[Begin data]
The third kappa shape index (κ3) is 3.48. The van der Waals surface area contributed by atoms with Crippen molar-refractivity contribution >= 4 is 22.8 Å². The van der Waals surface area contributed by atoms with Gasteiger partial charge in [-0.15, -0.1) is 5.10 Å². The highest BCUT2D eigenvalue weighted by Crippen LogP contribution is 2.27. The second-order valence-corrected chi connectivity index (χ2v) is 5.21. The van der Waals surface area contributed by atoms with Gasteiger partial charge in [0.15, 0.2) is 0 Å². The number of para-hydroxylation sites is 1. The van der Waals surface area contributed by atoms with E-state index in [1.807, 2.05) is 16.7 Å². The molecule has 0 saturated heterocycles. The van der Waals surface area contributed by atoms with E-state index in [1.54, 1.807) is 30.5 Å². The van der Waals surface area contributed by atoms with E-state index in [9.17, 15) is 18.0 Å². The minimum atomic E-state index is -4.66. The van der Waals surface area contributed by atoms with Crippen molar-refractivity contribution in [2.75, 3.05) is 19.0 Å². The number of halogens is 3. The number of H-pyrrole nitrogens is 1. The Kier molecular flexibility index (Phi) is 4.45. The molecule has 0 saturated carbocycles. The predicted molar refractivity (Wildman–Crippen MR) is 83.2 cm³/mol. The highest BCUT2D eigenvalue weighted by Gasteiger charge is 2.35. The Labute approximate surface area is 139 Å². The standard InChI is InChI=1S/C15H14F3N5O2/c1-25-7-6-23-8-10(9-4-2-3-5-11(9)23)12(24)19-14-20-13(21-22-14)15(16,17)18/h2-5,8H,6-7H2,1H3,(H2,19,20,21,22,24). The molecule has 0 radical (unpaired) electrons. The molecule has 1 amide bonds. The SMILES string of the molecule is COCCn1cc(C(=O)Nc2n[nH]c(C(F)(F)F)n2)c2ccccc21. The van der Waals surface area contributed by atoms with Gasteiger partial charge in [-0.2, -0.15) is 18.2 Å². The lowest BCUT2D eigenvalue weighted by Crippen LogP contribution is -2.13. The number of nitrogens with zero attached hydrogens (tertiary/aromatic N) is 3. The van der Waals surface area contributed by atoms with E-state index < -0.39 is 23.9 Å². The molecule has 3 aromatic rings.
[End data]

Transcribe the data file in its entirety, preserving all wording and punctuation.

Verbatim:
The third kappa shape index (κ3) is 3.48. The van der Waals surface area contributed by atoms with Crippen molar-refractivity contribution >= 4 is 22.8 Å². The van der Waals surface area contributed by atoms with Gasteiger partial charge in [-0.15, -0.1) is 5.10 Å². The highest BCUT2D eigenvalue weighted by Crippen LogP contribution is 2.27. The second-order valence-corrected chi connectivity index (χ2v) is 5.21. The van der Waals surface area contributed by atoms with Gasteiger partial charge in [0.15, 0.2) is 0 Å². The number of para-hydroxylation sites is 1. The van der Waals surface area contributed by atoms with E-state index in [1.807, 2.05) is 16.7 Å². The molecule has 0 saturated heterocycles. The van der Waals surface area contributed by atoms with E-state index in [1.54, 1.807) is 30.5 Å². The van der Waals surface area contributed by atoms with E-state index in [9.17, 15) is 18.0 Å². The minimum atomic E-state index is -4.66. The van der Waals surface area contributed by atoms with Crippen molar-refractivity contribution in [2.75, 3.05) is 19.0 Å². The number of halogens is 3. The number of H-pyrrole nitrogens is 1. The Kier molecular flexibility index (Phi) is 4.45. The molecule has 0 saturated carbocycles. The predicted molar refractivity (Wildman–Crippen MR) is 83.2 cm³/mol. The highest BCUT2D eigenvalue weighted by Gasteiger charge is 2.35. The Labute approximate surface area is 139 Å². The standard InChI is InChI=1S/C15H14F3N5O2/c1-25-7-6-23-8-10(9-4-2-3-5-11(9)23)12(24)19-14-20-13(21-22-14)15(16,17)18/h2-5,8H,6-7H2,1H3,(H2,19,20,21,22,24). The molecule has 0 radical (unpaired) electrons. The molecule has 1 amide bonds. The SMILES string of the molecule is COCCn1cc(C(=O)Nc2n[nH]c(C(F)(F)F)n2)c2ccccc21. The van der Waals surface area contributed by atoms with Gasteiger partial charge in [-0.2, -0.15) is 18.2 Å². The lowest BCUT2D eigenvalue weighted by Crippen LogP contribution is -2.13. The number of nitrogens with zero attached hydrogens (tertiary/aromatic N) is 3. The van der Waals surface area contributed by atoms with E-state index < -0.39 is 23.9 Å². The molecule has 3 aromatic rings.